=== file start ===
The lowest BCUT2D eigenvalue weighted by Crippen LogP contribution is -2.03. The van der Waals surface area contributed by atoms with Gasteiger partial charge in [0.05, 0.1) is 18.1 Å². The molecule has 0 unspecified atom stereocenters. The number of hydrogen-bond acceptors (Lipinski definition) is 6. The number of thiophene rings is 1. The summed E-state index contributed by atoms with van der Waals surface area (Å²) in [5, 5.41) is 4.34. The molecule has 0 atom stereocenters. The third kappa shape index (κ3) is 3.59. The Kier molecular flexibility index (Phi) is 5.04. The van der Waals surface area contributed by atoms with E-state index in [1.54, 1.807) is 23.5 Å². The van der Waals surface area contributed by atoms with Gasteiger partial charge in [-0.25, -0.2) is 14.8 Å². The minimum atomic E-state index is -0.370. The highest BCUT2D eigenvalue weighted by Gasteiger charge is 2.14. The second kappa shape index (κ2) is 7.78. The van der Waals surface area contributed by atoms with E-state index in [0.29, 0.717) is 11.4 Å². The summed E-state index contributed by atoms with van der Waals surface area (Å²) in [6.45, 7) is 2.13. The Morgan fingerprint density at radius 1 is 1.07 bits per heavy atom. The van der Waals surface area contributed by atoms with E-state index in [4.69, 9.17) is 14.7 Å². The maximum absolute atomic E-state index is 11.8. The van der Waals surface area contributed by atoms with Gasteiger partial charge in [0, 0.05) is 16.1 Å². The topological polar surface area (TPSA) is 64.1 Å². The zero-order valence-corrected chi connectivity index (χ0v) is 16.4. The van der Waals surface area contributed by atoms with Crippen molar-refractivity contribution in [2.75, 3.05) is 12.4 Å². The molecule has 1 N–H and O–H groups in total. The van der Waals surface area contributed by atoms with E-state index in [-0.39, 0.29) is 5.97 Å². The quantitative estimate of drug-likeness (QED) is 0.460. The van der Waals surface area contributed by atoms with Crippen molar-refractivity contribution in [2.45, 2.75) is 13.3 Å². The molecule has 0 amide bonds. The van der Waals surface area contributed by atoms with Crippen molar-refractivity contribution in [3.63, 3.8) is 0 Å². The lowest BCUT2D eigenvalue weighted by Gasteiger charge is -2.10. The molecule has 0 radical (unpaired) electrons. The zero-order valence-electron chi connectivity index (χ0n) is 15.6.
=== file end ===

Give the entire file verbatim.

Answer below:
The lowest BCUT2D eigenvalue weighted by Crippen LogP contribution is -2.03. The van der Waals surface area contributed by atoms with Gasteiger partial charge in [0.05, 0.1) is 18.1 Å². The molecule has 0 unspecified atom stereocenters. The number of hydrogen-bond acceptors (Lipinski definition) is 6. The number of thiophene rings is 1. The summed E-state index contributed by atoms with van der Waals surface area (Å²) in [5, 5.41) is 4.34. The molecule has 0 atom stereocenters. The third kappa shape index (κ3) is 3.59. The Kier molecular flexibility index (Phi) is 5.04. The van der Waals surface area contributed by atoms with E-state index in [1.54, 1.807) is 23.5 Å². The van der Waals surface area contributed by atoms with Gasteiger partial charge in [-0.25, -0.2) is 14.8 Å². The minimum atomic E-state index is -0.370. The highest BCUT2D eigenvalue weighted by Gasteiger charge is 2.14. The second kappa shape index (κ2) is 7.78. The van der Waals surface area contributed by atoms with E-state index in [0.29, 0.717) is 11.4 Å². The summed E-state index contributed by atoms with van der Waals surface area (Å²) in [6.45, 7) is 2.13. The Morgan fingerprint density at radius 1 is 1.07 bits per heavy atom. The van der Waals surface area contributed by atoms with E-state index in [4.69, 9.17) is 14.7 Å². The maximum absolute atomic E-state index is 11.8. The van der Waals surface area contributed by atoms with Gasteiger partial charge in [0, 0.05) is 16.1 Å². The topological polar surface area (TPSA) is 64.1 Å². The zero-order valence-corrected chi connectivity index (χ0v) is 16.4. The van der Waals surface area contributed by atoms with Crippen molar-refractivity contribution in [2.75, 3.05) is 12.4 Å². The molecule has 1 N–H and O–H groups in total. The van der Waals surface area contributed by atoms with E-state index in [-0.39, 0.29) is 5.97 Å². The quantitative estimate of drug-likeness (QED) is 0.460. The van der Waals surface area contributed by atoms with Crippen molar-refractivity contribution in [2.45, 2.75) is 13.3 Å². The molecule has 0 amide bonds. The van der Waals surface area contributed by atoms with Crippen molar-refractivity contribution in [3.63, 3.8) is 0 Å². The lowest BCUT2D eigenvalue weighted by Gasteiger charge is -2.10. The molecule has 0 radical (unpaired) electrons. The zero-order valence-electron chi connectivity index (χ0n) is 15.6.